We finally entered the city, it was unlike any I had seen before. Larger than even Fordsmeet, buildings constructed three or four storeys tall. It was quite amazing, although seemed to be born out of necessity, as limited space within the city and a growing population required citizens to build up if not out. We came to a crossroads, and went our separate ways. Eisenheim, Gaervesk and Rukh followed the guard’s directions to The Silver Dragon, described as a very nice inn, compared to the taverns we were used to. Al’Der’eth and I went to the temple. It was a sort walk from the inn, we would meet up with our companions later. We found the temple and saw it was devoted to the entire pantheon of gods, or at least the gods not associated with evil and chaos. Al’Der’eth went to the statue of Ioun, myself to Pelor’s statue. I knelt and said a short prayer to Pelor, thanking Him for granting us safe journey to Coldwell. I peer over at Al’Der’eth, he was talking with an acolyte, and handed her a good sum of gold. After speaking with Al’Der’eth for a moment, she saw me and walked over. She said her name was Janocin. I greeted her with a prayer, explained who I was and asked if there were any services I could render, healing and such. She replied there was not, but she would put the word out and asked if in two days time I could return. I agreed, and gave her five gold pieces for the maintenance of Pelor’s shrine. She thanked me, and I said goodbye with another short prayer.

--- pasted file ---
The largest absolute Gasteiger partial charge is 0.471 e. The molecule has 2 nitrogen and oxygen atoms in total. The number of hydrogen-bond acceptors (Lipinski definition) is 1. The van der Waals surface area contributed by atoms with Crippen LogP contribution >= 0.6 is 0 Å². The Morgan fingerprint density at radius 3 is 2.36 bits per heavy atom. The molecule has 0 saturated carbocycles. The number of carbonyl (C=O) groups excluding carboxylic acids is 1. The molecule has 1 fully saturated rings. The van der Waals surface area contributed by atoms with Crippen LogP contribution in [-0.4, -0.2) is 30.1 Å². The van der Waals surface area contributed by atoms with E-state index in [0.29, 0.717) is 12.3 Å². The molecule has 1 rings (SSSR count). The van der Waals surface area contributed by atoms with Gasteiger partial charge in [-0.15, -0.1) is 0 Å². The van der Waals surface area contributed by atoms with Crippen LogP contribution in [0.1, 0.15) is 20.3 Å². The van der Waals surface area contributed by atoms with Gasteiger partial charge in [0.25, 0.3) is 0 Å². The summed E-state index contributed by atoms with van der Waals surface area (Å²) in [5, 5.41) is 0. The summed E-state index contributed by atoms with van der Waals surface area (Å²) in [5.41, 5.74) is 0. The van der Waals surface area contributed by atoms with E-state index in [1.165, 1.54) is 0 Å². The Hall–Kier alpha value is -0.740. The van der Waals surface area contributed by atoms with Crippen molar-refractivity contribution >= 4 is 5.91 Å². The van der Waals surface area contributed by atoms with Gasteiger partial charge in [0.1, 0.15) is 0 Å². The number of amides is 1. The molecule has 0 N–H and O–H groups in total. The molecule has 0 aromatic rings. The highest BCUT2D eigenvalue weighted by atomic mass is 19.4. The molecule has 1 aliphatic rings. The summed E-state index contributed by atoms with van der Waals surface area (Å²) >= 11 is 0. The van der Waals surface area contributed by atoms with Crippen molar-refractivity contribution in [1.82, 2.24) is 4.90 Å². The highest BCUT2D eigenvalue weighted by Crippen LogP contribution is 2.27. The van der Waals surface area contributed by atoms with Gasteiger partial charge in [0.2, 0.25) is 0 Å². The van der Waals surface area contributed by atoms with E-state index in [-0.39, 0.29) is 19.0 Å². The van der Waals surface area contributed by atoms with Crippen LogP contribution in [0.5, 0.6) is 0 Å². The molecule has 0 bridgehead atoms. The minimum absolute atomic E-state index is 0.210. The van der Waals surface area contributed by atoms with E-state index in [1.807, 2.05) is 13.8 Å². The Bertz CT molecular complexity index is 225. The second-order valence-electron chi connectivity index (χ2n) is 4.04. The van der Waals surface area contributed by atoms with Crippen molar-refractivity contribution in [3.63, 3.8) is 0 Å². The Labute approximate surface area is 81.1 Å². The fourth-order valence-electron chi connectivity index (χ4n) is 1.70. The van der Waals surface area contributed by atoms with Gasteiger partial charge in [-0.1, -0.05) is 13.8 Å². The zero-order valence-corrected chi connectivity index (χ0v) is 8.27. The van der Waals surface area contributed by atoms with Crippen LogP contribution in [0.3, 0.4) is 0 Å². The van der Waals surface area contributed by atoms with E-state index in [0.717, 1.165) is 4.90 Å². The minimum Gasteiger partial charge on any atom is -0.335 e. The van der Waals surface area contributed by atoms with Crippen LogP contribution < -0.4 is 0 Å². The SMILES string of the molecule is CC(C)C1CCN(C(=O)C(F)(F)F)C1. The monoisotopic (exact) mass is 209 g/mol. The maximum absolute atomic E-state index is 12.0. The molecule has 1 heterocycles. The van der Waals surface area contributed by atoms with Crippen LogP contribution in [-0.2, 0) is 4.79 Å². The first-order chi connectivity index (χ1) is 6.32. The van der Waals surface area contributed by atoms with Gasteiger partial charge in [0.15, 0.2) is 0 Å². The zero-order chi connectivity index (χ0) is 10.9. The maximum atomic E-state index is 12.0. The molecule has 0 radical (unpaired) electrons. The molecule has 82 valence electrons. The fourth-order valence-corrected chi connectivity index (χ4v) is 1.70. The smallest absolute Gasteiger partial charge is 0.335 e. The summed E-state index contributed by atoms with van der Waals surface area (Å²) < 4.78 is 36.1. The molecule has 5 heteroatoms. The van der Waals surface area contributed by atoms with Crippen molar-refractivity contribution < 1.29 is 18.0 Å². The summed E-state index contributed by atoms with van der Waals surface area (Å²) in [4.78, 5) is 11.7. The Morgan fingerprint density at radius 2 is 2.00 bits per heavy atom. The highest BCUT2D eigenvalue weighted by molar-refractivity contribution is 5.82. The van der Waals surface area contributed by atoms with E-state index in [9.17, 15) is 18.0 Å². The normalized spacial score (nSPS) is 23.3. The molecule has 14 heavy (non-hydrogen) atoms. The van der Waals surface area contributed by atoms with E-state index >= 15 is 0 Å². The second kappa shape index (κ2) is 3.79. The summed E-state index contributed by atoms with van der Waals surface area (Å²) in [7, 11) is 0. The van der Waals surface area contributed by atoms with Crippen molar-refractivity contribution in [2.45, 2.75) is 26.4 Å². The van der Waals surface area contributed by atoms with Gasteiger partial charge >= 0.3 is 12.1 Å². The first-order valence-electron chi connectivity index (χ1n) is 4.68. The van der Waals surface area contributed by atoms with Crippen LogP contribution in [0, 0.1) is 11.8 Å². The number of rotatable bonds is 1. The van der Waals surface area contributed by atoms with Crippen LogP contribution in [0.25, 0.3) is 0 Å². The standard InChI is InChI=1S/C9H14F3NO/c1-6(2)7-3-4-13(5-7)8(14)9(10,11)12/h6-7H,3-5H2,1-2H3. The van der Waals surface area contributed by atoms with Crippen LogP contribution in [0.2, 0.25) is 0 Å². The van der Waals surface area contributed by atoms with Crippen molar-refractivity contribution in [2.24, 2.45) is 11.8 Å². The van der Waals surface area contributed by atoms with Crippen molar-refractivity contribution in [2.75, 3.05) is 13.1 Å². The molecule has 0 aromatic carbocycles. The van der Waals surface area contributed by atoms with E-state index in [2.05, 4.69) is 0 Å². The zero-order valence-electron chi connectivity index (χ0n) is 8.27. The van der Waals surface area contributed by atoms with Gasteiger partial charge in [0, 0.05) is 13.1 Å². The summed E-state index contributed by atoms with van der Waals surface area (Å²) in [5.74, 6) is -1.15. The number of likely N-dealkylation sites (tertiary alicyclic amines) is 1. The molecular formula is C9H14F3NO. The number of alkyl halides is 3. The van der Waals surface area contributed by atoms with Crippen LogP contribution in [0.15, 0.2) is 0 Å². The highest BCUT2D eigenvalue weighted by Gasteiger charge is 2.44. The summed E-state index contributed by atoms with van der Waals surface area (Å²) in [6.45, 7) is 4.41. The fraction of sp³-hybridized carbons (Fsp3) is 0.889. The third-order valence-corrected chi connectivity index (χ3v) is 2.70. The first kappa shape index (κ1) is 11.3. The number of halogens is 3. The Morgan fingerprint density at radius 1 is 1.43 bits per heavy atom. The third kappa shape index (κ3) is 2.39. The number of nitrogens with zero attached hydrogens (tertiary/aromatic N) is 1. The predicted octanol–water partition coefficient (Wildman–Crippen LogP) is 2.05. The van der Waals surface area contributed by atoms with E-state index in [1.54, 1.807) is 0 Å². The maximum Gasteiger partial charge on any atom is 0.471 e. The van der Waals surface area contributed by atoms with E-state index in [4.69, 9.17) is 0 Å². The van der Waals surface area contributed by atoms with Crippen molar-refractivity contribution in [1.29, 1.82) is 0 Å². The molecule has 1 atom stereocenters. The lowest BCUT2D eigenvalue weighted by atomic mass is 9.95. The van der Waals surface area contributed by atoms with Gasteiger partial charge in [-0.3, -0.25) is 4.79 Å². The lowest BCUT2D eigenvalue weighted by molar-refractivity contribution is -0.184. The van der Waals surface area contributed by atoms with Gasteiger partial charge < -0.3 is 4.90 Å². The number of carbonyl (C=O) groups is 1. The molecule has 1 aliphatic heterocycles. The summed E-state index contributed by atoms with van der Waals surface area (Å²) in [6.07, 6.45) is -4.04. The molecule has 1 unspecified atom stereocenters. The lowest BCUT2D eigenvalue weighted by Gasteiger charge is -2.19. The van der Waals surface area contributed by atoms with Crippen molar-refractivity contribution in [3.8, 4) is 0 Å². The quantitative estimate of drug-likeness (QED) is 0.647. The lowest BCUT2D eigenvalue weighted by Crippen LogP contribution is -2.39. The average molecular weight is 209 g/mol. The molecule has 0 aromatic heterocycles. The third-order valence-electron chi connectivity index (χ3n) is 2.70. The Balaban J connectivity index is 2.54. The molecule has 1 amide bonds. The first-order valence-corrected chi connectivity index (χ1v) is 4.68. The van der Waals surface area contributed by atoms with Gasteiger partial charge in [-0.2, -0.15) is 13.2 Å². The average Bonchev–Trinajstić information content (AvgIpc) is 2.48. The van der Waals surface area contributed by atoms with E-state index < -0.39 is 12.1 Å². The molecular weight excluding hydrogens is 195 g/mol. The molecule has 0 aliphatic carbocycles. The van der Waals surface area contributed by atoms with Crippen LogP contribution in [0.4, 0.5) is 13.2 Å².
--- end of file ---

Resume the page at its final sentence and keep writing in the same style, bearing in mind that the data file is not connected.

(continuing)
Al’Der’eth and I headed to The Silver Dragon, and entering the establishment, were greeted by Gaervesk who said he had gotten rooms for us. I thanked him and immediately paid the gold I owed him. I asked where Rukh had gone, and Gaervesk said he had left to find a tailor. Feeling tired and somewhat dirty, I went to a half-elf man at the front desk who seemed to run the inn, and asked if the rooms had baths. He replied that one could be brought to me for an extra cost, and I gladly paid a few silver for it and a laundry service for my robes. During this time, Eisenheim was arguing with Gaervesk about a name for our adventuring band. Eisenheim thought we had become important enough to have a formal title, whereas Gaervesk said titles should be earned, not self-given. I agreed with Gaervesk, as was more usual for me, telling Eisenheim it was not noble to make up titles for oneself. He handed me a list of candidates and told me to pick my favorite, but I saw none worthy, as the page contained only presumptuous or plain ridiculous names for our party.
Anyway, the inn itself was indeed quite nice, very clean and with pleasant decor. I sat down at a table and ordered a meal; a salad and warm milk. I saw Gaervesk about to sit for dinner, and I waved to him and asked him to join me. He did so, and I admitted I had something to ask of him. As he was the voice of our adventuring party now, I said I wanted to be of help, and offered to be his negotiating assistant. Using my insight, I could tell him my sense of the other party in negoiation, and if words were inappropriate to use, I could give him a small gesture. He replied that he was not without awareness, but I mentioned that perhaps I had greater empathy for others. He said he would consider my offer should be require my feelings in talks with others. I felt sheepish, as though I subtly insulted him, but my intention was merely the desire to prove useful. I hope Gaervesk understands this.